Another baby-step toward electrochauffeurdom.
The recently introduced E-Class got a new suite of driver-assistance hardware and software (internally dubbed version 4.0) aimed at further reducing driver workload when traveling on well-marked highways. This gear leapfrogged that of the current range-topping W222 S-Class—an untenable imbalance of power that is being righted with the refreshed 2018 Mercedes-Benz S-Class and 2018 Mercedes-Maybach S-Class (pictured above). The luxury sedan’s mild redesign will be unveiled at the 2017 New York auto show next month, but its version 4.5 driver assistance gear was just demonstrated in Germany. Highlights include enhanced software controlling the E-Class’ radar and camera equipment (forward-looking radar that can sense obstacles up to 820 feet away and two rear/side-looking ones providing a range of 260 feet aft; forward stereo cameras that can discern objects in 3D almost 300 feet in front of the car and can interpret approaching headlights up to a third of a mile ahead). All of this has enabled the rollout of a redubbed Active Distance Assist Distronic adaptive cruise control, enhanced Active Steering Assist, improved emergency assist functions, and a new remote parking package.
Don’t call it ADADASA
Nor Magic anything. But the Active Distance Assist Distronic and Active Steering Assist system melds the car’s improved situational awareness with enhanced map data to allow the cruise control part of the system to automatically slow for upcoming bends in the road that might otherwise make passengers feel uncomfortable, for approaching reduced-speed-limit areas (based on map data), or when approaching a roundabout, intersection, toll-booth, or a highway exit that the navigation program expects you to take. Whenever such speed reductions occur, an icon explaining the reason for it appears in the instrument cluster. This system offers comfort, eco, and sport settings that alter the aggressiveness with which the car slows and resumes speed in such instances. As with other Distronic systems, it works at speeds up to 130 mph (209 km/h).
Mind you, this is still Level 2 autonomy, so it remains the driver’s responsibility to safely negotiate said roundabouts and exits. In some cases, however, slowing for gentler bends might allow the system to steer through them without human assistance—provided human hands have not yet been off the wheel for too long. We’re told the steering assist function is improved and that rather than striving for perfect lane centering, it still takes a luge-run approach that favors the center while allowing some sideways leeway. (Curiously, straying over a solid lane marker toward the shoulder, for example, triggers a course correction via braking on the inboard wheels instead of just an electric steering correction.) These systems are all controlled by new steering wheel–mounted buttons.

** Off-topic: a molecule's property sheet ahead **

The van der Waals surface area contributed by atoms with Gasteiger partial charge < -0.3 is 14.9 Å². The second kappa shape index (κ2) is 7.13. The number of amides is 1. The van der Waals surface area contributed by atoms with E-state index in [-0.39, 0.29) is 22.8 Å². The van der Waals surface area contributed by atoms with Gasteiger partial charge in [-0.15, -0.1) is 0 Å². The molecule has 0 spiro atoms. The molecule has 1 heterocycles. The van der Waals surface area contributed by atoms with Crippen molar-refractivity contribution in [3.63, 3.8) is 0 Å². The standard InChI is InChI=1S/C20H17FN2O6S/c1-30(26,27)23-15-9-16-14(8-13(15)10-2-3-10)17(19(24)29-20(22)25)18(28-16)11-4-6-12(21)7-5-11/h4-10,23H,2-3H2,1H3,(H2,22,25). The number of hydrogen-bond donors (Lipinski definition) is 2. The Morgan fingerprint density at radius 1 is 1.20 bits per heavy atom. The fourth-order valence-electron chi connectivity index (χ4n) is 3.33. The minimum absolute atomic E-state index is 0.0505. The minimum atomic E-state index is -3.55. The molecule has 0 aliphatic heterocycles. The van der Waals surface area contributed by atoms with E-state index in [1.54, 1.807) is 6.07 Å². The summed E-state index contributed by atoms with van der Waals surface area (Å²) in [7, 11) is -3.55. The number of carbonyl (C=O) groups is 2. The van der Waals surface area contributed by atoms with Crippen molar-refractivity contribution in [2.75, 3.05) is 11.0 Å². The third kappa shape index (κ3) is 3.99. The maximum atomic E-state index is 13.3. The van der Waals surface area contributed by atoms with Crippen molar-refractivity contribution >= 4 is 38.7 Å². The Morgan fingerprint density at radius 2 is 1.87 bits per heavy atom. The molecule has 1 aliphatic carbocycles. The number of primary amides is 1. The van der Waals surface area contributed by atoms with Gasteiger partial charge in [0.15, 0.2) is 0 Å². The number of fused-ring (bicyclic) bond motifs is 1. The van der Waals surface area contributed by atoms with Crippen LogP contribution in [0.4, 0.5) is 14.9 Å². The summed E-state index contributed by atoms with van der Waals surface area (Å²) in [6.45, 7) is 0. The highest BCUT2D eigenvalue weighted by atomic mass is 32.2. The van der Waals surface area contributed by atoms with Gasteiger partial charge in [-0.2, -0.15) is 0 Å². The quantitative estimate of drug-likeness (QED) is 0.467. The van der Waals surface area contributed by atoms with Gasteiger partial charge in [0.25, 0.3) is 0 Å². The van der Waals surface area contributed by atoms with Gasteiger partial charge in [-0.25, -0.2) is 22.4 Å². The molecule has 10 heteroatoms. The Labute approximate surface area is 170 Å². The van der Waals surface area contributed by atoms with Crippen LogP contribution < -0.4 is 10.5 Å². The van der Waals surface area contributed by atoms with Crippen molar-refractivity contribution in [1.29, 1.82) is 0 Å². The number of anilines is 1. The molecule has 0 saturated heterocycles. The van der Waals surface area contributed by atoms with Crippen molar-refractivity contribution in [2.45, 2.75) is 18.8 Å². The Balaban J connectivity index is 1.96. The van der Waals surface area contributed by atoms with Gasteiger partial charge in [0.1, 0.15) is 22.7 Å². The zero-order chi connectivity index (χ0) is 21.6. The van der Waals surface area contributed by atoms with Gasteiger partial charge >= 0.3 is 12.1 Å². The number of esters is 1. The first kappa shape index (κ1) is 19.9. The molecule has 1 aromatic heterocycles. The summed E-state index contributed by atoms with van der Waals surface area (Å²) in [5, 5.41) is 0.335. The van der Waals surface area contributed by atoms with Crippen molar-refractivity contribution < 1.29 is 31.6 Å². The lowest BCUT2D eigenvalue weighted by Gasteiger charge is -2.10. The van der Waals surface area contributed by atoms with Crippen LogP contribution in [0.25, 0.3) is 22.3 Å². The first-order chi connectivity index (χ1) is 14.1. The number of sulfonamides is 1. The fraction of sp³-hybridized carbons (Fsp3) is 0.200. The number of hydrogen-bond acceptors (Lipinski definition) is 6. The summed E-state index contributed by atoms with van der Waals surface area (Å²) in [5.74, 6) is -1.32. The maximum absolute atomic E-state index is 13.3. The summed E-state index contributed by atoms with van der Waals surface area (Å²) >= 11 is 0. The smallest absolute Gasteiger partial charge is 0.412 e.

Active Brake and Evasive Steering Assist
When driving or reversing into potentially hazardous traffic, the car will autonomously brake to avoid a collision. And like the brake-assist function many cars have had for years, steering assist is provided whenever the driver initiates evasive maneuvers to avoid a potential pedestrian or vehicle collision.
Active Lane Change Assist
Simply touch the turn signal as if initiating a three-flash-to-pass signal, and the relevant sensors check to make sure a lane change wouldn’t cross a solid lane marker or risk a collision. If the lane change is deemed safe within 10 seconds of the driver signaling, the car steers into the intended lane (and accelerates to resume the set speed if necessary). The flasher continues flashing until the lane change is completed.
Active Speed Limit Assist
Using map data verified by camera-based traffic sign recognition, the car always knows the speed limit and can be programmed to obey it but cannot be set to follow a given offset (such as 9 mph (14 km/h) above—perhaps the hacking community can provide this feature?). Happily this is a separate function that can be enabled. The traffic-sign recognition system will also warn against making prohibited turns or entering one-way roads the wrong way.
Active Emergency Stop Assist
Ignore the car’s instruction to put your hands on the wheel for too long while also failing to touch accelerator or brake, and the car will come to a stop (as the E-Class will), switching on the flashers below 35 mph (56 km/h). After coming to a stop (in the lane), the doors are unlocked and an emergency call is made to summon assistance.
S-Class cars will join the conversation already happening between all new E-Classes and the Mercedes-Benz cloud, sharing live traffic information about icy road conditions, hard braking events, etc. and also passing along certain infrastructural information from organizations that partner with Mercedes-Benz. In Germany, that includes the instant location of moving autobahn mowing crews. In the North America, it could soon involve lots of information from the mapping/traffic-info. Mercedes is currently using the cellular network for such communications while the industry awaits unique spectrum allowance.
As before, the adaptive cruise system will follow the car in front right down to a stop. Now it will automatically resume following said car if it moves off again within 30 seconds.
Remote Parking Assist
At the end of your partially autonomous journey, let the S-Class park itself, either using the parallel and perpendicular park assist function. Or for narrow and barely accessible spots, hop out and let a smartphone app maneuver it up to 50 feet away, negotiating around obstacles and even folding the mirrors if necessary.